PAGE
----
On December 10, 2014, Valerie Abend, Senior Critical Infrastructure Officer for the Office of the Comptroller of the Currency (OCC) testified before the U.S. Senate Committee on Banking, Housing, and Urban Affairs on the OCC’s cyber-risk framework and recent OCC and Federal Financial Institutions Examination Council (FFIEC) cybersecurity initiatives. The OCC’s testimony serves as a reminder to community banks and other financial institutions that information sharing should be a component of a bank’s risk governance framework and that improved information sharing activities with the Financial Services Information Sharing and Analysis Center (FS-ISAC) and other industry groups are among the most effective processes to identify, respond to, and mitigate cybersecurity threats and vulnerabilities.

OCC Supervisory Framework

Community banks should incorporate the elements of the OCC’s cybersecurity supervisory framework into their own risk governance framework. According to Ms. Abend’s testimony, the OCC’s cybersecurity supervisory framework is built around four key elements. The first is the OCC’s ongoing monitoring and information sharing with other regulators, government agencies, and banks with respect to emerging threats and changes to the risk landscape. The second is the OCC’s development and continual refinement of standards and guidance that set forth supervisory expectations as to how banks and third-party service providers can best safeguard bank and bank customer information. The third key component is the agency’s communication of these supervisory expectations to examiners and bank management through training and other forms of communication. The final component of the framework is the implementation of policy through on-site examination of banks and critical third-party service providers to assess their compliance with our supervisory expectations to ensure that they are appropriately managing risks, and when necessary, directing them to take corrective action. By aligning the bank’s risk governance framework with the OCC’s supervisory expectations, community banks will mitigate compliance risk and be better prepared to respond to any matters identified by the OCC or other banking agency examiners.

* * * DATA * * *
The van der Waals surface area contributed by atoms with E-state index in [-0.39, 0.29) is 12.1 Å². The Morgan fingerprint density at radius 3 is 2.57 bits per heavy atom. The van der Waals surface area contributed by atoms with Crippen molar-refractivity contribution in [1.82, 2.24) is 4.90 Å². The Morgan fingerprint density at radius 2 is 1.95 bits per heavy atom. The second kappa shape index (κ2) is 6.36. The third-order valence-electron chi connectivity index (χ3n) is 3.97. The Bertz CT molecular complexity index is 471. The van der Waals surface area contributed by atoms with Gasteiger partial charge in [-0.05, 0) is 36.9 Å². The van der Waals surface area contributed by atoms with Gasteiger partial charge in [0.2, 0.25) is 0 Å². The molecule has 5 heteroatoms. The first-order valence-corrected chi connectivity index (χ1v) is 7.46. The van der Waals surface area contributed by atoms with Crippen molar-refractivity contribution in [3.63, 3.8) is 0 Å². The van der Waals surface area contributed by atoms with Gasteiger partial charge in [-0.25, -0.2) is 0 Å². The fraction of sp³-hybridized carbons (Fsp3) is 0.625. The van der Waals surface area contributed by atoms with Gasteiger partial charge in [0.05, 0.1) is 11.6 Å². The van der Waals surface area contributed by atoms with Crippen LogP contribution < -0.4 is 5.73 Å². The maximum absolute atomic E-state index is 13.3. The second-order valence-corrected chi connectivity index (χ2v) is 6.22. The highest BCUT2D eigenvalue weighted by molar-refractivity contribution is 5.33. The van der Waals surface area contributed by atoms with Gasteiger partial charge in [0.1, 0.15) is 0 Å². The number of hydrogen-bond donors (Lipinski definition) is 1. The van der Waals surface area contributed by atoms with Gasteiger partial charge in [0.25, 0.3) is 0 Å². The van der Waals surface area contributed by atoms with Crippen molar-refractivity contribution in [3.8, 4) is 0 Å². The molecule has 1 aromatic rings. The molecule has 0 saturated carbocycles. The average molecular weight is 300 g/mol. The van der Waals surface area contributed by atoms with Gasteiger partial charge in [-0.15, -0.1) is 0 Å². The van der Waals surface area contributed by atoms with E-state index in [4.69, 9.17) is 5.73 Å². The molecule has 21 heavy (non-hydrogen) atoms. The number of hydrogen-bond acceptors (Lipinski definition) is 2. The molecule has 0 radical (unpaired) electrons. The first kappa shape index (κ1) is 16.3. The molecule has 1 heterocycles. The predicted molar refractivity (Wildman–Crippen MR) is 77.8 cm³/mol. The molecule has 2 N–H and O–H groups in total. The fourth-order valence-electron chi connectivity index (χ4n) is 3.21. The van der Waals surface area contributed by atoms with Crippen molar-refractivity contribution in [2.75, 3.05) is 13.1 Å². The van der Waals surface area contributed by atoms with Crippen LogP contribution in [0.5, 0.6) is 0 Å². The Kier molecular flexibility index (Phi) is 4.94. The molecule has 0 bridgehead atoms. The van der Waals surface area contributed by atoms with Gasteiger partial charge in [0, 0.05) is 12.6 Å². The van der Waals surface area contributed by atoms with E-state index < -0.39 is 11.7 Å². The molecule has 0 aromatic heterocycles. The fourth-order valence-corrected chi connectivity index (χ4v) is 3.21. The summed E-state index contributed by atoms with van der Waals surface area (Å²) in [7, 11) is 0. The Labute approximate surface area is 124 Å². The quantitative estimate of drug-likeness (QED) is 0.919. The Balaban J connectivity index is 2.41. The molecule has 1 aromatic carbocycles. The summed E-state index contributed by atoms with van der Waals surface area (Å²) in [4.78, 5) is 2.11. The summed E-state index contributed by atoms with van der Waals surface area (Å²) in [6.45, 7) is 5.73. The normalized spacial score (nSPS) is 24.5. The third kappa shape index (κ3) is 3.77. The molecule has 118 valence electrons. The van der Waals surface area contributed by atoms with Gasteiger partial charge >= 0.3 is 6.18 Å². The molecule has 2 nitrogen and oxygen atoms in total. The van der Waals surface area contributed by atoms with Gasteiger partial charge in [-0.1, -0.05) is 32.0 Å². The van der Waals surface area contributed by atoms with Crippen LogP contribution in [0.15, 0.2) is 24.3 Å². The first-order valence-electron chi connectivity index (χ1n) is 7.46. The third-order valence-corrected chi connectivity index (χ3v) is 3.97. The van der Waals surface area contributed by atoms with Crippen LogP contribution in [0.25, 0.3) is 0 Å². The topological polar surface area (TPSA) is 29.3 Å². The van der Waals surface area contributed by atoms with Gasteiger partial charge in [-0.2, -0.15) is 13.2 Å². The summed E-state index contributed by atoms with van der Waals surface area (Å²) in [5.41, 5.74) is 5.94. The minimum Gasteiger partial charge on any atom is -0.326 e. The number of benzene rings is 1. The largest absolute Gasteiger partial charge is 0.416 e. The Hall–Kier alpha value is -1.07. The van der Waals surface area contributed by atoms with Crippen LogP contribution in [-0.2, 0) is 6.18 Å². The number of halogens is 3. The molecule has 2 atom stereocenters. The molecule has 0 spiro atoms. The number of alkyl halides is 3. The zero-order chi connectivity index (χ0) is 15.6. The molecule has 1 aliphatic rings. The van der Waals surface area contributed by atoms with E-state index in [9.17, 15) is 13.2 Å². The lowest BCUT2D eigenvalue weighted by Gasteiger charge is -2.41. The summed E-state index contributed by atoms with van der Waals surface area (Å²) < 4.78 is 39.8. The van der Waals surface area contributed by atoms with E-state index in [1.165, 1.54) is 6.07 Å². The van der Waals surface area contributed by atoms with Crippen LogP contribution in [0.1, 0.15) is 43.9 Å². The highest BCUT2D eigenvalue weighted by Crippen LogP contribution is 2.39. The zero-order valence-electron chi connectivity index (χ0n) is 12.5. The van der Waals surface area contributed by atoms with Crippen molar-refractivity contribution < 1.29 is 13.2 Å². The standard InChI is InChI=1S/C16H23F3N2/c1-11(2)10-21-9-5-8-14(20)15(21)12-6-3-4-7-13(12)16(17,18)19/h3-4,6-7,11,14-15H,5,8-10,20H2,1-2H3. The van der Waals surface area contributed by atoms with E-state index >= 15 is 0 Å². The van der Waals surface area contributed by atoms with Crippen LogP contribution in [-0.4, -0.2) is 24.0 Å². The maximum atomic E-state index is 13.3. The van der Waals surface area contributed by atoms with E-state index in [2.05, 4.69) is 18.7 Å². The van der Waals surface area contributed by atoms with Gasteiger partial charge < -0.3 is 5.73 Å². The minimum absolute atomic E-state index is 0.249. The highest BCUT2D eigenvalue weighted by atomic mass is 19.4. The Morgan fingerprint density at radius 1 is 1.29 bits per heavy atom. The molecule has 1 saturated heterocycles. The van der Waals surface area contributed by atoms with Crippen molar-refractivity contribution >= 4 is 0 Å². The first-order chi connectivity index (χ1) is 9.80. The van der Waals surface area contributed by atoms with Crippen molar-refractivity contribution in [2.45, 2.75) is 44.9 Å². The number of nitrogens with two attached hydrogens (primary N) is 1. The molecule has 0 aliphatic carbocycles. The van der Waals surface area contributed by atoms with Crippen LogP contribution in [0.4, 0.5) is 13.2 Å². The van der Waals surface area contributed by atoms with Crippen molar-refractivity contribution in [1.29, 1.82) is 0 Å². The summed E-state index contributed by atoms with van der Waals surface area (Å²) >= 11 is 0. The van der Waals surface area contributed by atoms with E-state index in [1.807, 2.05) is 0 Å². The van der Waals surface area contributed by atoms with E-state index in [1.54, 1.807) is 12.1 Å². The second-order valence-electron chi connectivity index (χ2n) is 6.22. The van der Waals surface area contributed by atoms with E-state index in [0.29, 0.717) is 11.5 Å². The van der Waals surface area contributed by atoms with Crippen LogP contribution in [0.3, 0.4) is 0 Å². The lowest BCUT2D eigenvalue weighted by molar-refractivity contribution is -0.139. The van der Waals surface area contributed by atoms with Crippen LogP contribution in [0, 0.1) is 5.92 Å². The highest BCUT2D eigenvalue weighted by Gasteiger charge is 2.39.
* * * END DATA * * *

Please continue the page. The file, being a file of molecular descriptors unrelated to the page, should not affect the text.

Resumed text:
FFIEC Initiatives

In addition to alerts regarding threats posed by ATM cash-out schemes and distributed denial of service attacks, as well as the “Heartbleed” and “Shellshock” vulnerabilities, FFIEC’s most significant recent initiative was a new cybersecurity examination work program (the Cybersecurity Assessment) at more than 500 community bank and other financial institutions. The Cybersecurity Assessment evaluated the complexity of each institution’s operating environment, focusing on such factors as the types of connections employed, products and services offered, and technologies used. It also assessed each institution’s overall cybersecurity preparedness, with a focus on the following key areas: Risk Management and Oversight, Threat Intelligence and Collaboration, Cybersecurity Controls, External Dependency Management, and Cyber Incident Management and Resilience. After reviewing the results from the Cybersecurity Assessment, on November 3, 2014, FFIEC released its Cybersecurity Assessment General Observations (General Observations) and Cybersecurity Threat and Vulnerability Monitoring and Sharing Statement (Cybersecurity Sharing Statement). Consistent with the OCC’s testimony before the Senate, both of FFIEC’s General Observations and Cybersecurity Sharing Statement emphasized that community banks and institutions of all sizes must participate in FS-ISAC to maintain sufficient awareness of cybersecurity threats posed to their institutions and to comply with the cyber-risk management processes documented in their risk governance framework.

Click here for a link to the OCC’s testimony before the Senate Banking Committee.